Oxygen bubbles to predict sensitivity to IMiDs

Marc S. Raab

In this issue of Blood, Sebastian et al provide evidence that the immunomodulatory drugs (IMiDs) inhibit intracellular decomposition of H2O2 resulting in oxidative stress and that the individual cellular antioxidative capacity of multiple myeloma (MM) cells predicts response to this widely used class of drugs.1

Cereblon-bound IMiDs cause oxidative stress by inhibition of key enzymes of intracellular H2O2 decomposition, leading to immunoglobulin dimerization, thereby resulting in proapoptotic endoplasmic reticulum (ER) stress. Measuring the antioxidative capacity can predict IMiD sensitivity in MM cells. Ig, immunoglobulin. See Figure 7J in the article by Sebastian et al that begins on page 991.

Alongside proteasome inhibitors (PIs), the thalidomide analogs, lenalidomide and pomalidomide, are key agents in the current treatment of MM and have an increasing role as powerful combination partners in the dawning era of immunotherapy. However, mechanisms of action and resistance are still not fully understood. It has recently been shown that the antitumor effect of all IMiDs requires binding to the ubiquitously expressed E3 ligase, cereblon (CRBN), leading to degradation of the zinc finger proteins IZKF1/Ikaros and IZKF3/Aiolos, mediating abrogation of IRF4 and Myc expression.2,3 Additional downstream sequelae of this IMiD/CRBN interaction include the destabilization of the CD147-MCT1 complex.4 As a result, either the absence of CRBN or the mutations within, for example, the IMiD-binding domain, lead to IMiD resistance.5,6 However, these studies cannot explain how MM cells become resistant to IMiDs despite the continued expression of wild-type CRBN.

Sebastian et al here turn to the long-known observation that thalidomide triggers oxidative stress.7 They exposed MM cell lines with different degrees of IMiD sensitivity to H2O2 and assessed their capacity to decompose this oxidative reagent by simply monitoring oxygen bubble formation. The inverse correlation observed between IMiD sensitivity and oxygen production led them to a more sophisticated analysis using flow cytometry, taking advantage of the autofluorescent properties of flavin adenine dinucleotide (FAD) and NADPH (reduced nicotinamide adenine dinucleotide phosphate) to assess cellular antioxidative capacity in a more standardized, quantitative assay. They demonstrated a striking inverse correlation between IMiD sensitivity and antioxidative capacity in both a variety of MM cell lines and primary patient samples (see figure).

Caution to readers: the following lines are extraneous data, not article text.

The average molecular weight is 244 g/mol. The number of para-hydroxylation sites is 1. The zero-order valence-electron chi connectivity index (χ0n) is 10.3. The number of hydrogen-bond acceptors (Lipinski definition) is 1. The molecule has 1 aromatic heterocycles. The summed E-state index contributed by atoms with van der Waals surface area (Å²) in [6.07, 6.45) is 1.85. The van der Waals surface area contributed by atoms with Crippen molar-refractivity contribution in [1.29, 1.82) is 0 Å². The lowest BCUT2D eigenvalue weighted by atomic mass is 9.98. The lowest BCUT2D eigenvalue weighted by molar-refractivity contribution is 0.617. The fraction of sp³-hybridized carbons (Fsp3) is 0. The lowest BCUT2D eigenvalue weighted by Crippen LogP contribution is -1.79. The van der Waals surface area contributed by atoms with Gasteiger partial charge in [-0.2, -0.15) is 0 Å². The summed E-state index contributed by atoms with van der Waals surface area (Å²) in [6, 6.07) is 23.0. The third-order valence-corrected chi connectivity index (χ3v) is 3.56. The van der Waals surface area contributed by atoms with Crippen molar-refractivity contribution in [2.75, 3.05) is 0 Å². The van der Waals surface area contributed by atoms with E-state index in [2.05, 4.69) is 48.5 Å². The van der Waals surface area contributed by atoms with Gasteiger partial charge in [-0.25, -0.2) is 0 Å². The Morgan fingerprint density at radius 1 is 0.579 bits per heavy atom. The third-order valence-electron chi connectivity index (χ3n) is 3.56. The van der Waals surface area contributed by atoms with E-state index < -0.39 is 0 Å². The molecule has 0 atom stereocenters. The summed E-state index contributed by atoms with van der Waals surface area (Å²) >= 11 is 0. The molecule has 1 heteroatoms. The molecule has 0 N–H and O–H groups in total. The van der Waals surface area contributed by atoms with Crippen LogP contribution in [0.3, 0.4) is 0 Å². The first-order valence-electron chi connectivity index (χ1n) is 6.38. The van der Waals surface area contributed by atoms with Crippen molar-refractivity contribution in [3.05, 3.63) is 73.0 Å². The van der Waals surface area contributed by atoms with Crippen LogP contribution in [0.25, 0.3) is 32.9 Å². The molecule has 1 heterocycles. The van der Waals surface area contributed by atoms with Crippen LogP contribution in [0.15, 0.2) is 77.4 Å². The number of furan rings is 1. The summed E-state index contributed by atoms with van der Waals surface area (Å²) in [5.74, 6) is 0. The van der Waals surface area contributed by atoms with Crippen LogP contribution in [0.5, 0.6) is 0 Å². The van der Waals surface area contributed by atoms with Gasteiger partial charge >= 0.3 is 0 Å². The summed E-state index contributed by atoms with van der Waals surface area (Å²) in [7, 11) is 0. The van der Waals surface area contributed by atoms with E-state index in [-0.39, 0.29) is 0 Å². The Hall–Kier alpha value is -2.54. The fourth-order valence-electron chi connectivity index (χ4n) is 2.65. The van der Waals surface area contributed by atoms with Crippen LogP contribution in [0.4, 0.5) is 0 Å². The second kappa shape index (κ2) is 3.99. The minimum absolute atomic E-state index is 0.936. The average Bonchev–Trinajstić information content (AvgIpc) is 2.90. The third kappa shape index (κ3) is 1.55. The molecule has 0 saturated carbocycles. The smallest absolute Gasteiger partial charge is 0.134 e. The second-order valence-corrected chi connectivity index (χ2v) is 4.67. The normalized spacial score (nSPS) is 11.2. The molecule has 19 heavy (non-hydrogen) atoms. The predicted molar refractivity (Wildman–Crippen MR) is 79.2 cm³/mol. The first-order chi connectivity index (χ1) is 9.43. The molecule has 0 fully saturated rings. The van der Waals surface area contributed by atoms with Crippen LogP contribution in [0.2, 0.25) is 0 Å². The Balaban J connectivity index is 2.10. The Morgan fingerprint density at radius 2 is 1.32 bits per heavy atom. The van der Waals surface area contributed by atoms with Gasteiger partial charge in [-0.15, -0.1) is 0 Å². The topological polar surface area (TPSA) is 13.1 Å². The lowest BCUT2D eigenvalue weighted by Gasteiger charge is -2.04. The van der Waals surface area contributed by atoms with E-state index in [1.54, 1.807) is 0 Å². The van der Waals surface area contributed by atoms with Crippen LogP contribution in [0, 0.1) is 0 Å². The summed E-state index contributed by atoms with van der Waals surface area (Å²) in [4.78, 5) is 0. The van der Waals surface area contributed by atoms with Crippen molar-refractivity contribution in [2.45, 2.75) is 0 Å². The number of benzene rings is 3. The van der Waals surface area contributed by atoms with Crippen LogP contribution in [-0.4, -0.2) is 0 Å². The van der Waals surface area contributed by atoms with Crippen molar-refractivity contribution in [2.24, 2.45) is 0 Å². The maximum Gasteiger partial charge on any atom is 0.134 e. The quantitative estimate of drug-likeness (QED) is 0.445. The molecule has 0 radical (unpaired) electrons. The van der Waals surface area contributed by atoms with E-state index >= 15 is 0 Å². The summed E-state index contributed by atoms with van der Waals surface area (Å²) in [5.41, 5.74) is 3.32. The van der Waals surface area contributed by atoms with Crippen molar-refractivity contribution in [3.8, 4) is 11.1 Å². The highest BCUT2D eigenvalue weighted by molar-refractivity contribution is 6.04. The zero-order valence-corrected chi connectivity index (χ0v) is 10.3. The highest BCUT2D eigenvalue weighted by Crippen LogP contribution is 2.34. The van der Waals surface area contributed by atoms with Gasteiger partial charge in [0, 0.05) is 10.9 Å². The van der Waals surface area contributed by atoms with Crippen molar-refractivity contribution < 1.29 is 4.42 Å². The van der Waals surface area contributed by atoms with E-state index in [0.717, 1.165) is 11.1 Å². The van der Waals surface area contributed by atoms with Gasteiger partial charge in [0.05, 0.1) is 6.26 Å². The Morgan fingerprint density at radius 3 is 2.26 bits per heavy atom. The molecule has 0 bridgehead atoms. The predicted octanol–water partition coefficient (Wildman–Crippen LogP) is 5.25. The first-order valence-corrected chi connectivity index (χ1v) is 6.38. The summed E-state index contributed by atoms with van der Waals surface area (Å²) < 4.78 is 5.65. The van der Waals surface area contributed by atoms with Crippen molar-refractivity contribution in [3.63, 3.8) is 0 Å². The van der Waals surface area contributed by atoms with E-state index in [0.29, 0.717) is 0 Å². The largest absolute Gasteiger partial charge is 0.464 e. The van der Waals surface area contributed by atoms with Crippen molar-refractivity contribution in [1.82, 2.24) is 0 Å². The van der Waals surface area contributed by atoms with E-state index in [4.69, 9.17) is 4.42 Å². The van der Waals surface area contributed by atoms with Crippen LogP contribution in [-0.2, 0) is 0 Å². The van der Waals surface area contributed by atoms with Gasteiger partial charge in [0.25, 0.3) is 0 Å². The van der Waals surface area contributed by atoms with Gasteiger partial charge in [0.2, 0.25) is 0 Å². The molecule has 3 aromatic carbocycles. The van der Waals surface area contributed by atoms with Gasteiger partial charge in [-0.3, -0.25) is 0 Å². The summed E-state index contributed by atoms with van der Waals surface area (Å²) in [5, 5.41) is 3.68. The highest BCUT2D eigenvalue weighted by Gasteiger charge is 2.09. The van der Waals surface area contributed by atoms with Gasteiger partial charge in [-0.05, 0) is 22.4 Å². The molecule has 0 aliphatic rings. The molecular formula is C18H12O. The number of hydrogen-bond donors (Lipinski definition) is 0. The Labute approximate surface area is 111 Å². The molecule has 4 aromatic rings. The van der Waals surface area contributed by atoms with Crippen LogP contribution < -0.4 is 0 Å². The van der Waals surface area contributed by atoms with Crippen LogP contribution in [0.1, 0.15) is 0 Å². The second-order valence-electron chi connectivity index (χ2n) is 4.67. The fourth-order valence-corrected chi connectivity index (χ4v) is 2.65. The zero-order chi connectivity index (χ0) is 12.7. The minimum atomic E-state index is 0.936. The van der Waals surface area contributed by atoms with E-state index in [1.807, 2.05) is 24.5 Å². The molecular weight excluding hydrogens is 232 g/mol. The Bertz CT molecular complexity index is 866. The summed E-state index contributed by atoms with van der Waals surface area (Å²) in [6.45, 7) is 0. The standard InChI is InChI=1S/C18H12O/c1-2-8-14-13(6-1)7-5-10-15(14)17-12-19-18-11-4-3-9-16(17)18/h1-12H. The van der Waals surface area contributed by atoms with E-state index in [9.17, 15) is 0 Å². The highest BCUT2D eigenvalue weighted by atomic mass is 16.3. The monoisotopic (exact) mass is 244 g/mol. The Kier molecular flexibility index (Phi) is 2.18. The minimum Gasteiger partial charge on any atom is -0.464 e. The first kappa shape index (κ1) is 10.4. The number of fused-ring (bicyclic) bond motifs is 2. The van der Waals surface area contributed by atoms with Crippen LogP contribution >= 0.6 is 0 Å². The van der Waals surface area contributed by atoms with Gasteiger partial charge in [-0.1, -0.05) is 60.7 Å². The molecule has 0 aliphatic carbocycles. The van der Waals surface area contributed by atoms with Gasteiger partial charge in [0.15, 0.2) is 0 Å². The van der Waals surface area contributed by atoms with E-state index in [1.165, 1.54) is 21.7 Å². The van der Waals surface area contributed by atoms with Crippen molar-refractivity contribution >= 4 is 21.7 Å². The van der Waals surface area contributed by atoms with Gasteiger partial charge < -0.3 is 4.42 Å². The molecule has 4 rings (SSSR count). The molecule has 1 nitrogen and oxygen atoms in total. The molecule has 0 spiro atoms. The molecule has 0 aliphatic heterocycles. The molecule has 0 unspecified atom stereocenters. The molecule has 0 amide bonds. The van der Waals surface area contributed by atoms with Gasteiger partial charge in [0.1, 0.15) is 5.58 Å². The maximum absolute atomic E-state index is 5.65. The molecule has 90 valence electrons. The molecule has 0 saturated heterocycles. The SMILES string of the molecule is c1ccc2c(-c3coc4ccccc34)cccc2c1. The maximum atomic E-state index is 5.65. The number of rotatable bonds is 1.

Although this potential predictive biomarker will need to be prospectively validated in clinical trials, the authors went on to show that IMiDs increase peroxides in a CRBN-dependent manner by inhibiting the enzyme, thioredoxin reductase. Although the direct mechanism by which this enzyme is inhibited by IMiDs remains elusive, their further studies using direct inhibitors of thioredoxin reductase strongly suggest that this enzyme is a promising therapeutic target in MM, even more so as the efficacy of these direct inhibitors appeared to be CRBN independent.

Furthermore, the authors found that oxidative stress triggered by IMiDs increased the formation of dimers between immunoglobulin light chains. This excess of misfolded protein overrides the cellular chaperone capacity, thereby inducing ER stress, which finally results in the proapoptotic activation of the BH3-only protein, BIM (see figure). The recognition of this cascade is another important finding of this study as it finally identifies a mechanistic link between exposure to IMiDs and the induction of proteotoxic stress, a well-known “Achilles’ heel” of immunoglobulin-producing MM cells, and might help explain why IMiDs are more effective in plasma cell malignancies than in most other B-cell disorders.8

Thinking 1 step ahead, the other major therapeutic strategy in MM, the inhibition of proteasomes, is also well known to strongly increase proteotoxic stress by inhibiting the proteasomal degradation of misfolded proteins. It is therefore no surprise that not only were the authors not able to confirm the synergistic efficacy of combining IMiDs and PIs, as known from clinical trials, but also they found an augmented production of ER stress and proapoptotic sequelae. This observation is of great interest as there has been an ongoing debate regarding the mechanisms underlying this clinically observed synergy even though the main mechanism of action of IMiDs on MM cells, as previously understood, required the ubiquitination and proteasomal degradation of IZKF1/3, which would be abrogated by adding PIs.

As with any research that introduces new concepts, this work by Sebastian et al will stimulate several lines of investigation, which are likely to include elucidation of the mechanism by which thioredoxin reductase is inhibited by IMiD-bound CRBN, validation of antioxidative capacity as a robust predictive biomarker within clinical trials, the identification of clinical grade agents that directly target reactive oxygen decomposition to overcome or prevent IMiD resistance, and, finally, further investigation of this proposed cascade of mechanisms within cells of the (immune-) microenvironment.

Most importantly, it will be essential to clarify the clinical relevance of this proposed mechanism of resistance to IMiDs in the context of those of which we are currently aware, including loss of CRBN expression, the occurrence of CRBN-IZKF1/3 mutations, and differences in IMiD-induced immune cell activation.5,6,9


  • Conflict-of-interest disclosure: M.S.R. has received research funding and consultancy fees from Celgene, Novartis, Amgen, Morphosys, Takeda, and Janssen.


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